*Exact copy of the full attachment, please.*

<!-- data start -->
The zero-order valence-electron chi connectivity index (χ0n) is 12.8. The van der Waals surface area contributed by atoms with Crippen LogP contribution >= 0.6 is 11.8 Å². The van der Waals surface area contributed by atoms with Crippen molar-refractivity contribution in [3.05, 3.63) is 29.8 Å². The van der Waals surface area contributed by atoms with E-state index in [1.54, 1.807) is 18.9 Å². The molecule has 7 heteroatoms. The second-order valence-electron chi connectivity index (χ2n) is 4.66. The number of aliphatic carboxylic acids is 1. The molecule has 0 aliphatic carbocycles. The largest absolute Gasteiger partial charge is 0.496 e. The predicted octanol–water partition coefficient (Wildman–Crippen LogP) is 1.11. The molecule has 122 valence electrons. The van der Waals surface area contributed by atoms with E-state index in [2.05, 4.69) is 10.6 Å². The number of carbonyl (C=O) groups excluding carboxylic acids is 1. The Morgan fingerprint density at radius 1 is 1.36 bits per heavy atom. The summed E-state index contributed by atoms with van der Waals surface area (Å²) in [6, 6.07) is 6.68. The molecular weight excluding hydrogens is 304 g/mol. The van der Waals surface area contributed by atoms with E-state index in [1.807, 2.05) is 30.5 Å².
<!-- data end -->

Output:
The zero-order valence-electron chi connectivity index (χ0n) is 12.8. The van der Waals surface area contributed by atoms with Crippen LogP contribution >= 0.6 is 11.8 Å². The van der Waals surface area contributed by atoms with Crippen molar-refractivity contribution in [3.05, 3.63) is 29.8 Å². The van der Waals surface area contributed by atoms with E-state index in [1.54, 1.807) is 18.9 Å². The molecule has 7 heteroatoms. The second-order valence-electron chi connectivity index (χ2n) is 4.66. The number of aliphatic carboxylic acids is 1. The molecule has 0 aliphatic carbocycles. The largest absolute Gasteiger partial charge is 0.496 e. The predicted octanol–water partition coefficient (Wildman–Crippen LogP) is 1.11. The molecule has 122 valence electrons. The van der Waals surface area contributed by atoms with E-state index in [2.05, 4.69) is 10.6 Å². The number of carbonyl (C=O) groups excluding carboxylic acids is 1. The Morgan fingerprint density at radius 1 is 1.36 bits per heavy atom. The summed E-state index contributed by atoms with van der Waals surface area (Å²) in [6, 6.07) is 6.68. The molecular weight excluding hydrogens is 304 g/mol. The van der Waals surface area contributed by atoms with E-state index in [1.807, 2.05) is 30.5 Å².